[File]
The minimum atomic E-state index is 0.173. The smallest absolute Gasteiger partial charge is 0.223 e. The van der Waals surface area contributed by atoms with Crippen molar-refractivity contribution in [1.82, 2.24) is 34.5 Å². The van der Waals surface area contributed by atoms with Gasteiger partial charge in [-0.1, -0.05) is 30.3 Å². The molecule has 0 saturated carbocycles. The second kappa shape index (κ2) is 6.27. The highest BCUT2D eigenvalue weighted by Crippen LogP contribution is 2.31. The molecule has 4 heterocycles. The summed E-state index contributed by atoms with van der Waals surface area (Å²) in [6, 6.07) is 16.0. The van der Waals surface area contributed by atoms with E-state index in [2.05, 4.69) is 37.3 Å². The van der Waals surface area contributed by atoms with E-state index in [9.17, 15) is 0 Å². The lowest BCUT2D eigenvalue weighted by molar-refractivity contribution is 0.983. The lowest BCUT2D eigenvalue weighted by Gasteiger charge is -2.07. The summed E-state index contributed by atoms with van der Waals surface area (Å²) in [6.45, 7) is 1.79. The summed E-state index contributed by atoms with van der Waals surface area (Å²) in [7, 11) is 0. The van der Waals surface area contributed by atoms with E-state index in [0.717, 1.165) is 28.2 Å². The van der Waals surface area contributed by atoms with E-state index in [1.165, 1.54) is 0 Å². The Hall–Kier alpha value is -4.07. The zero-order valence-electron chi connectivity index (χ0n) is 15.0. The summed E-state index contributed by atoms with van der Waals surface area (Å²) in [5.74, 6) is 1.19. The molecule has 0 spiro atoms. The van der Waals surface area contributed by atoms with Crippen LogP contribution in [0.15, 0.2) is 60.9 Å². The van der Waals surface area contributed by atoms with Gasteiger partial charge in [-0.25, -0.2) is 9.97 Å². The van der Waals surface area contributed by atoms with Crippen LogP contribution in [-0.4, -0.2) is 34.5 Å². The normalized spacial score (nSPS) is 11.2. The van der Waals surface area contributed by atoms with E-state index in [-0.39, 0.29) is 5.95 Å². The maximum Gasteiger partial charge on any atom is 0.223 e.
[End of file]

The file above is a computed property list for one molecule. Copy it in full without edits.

The minimum atomic E-state index is 0.173. The smallest absolute Gasteiger partial charge is 0.223 e. The van der Waals surface area contributed by atoms with Crippen molar-refractivity contribution in [1.82, 2.24) is 34.5 Å². The van der Waals surface area contributed by atoms with Gasteiger partial charge in [-0.1, -0.05) is 30.3 Å². The molecule has 0 saturated carbocycles. The second kappa shape index (κ2) is 6.27. The highest BCUT2D eigenvalue weighted by Crippen LogP contribution is 2.31. The molecule has 4 heterocycles. The summed E-state index contributed by atoms with van der Waals surface area (Å²) in [6, 6.07) is 16.0. The van der Waals surface area contributed by atoms with E-state index in [2.05, 4.69) is 37.3 Å². The van der Waals surface area contributed by atoms with E-state index in [9.17, 15) is 0 Å². The lowest BCUT2D eigenvalue weighted by molar-refractivity contribution is 0.983. The lowest BCUT2D eigenvalue weighted by Gasteiger charge is -2.07. The summed E-state index contributed by atoms with van der Waals surface area (Å²) in [6.45, 7) is 1.79. The summed E-state index contributed by atoms with van der Waals surface area (Å²) in [7, 11) is 0. The van der Waals surface area contributed by atoms with E-state index in [0.717, 1.165) is 28.2 Å². The van der Waals surface area contributed by atoms with E-state index in [1.165, 1.54) is 0 Å². The Hall–Kier alpha value is -4.07. The zero-order valence-electron chi connectivity index (χ0n) is 15.0. The summed E-state index contributed by atoms with van der Waals surface area (Å²) in [5.74, 6) is 1.19. The molecule has 0 spiro atoms. The van der Waals surface area contributed by atoms with Crippen LogP contribution in [0.15, 0.2) is 60.9 Å². The van der Waals surface area contributed by atoms with Gasteiger partial charge in [-0.25, -0.2) is 9.97 Å². The van der Waals surface area contributed by atoms with Crippen LogP contribution in [-0.4, -0.2) is 34.5 Å². The normalized spacial score (nSPS) is 11.2. The van der Waals surface area contributed by atoms with E-state index in [-0.39, 0.29) is 5.95 Å². The maximum Gasteiger partial charge on any atom is 0.223 e.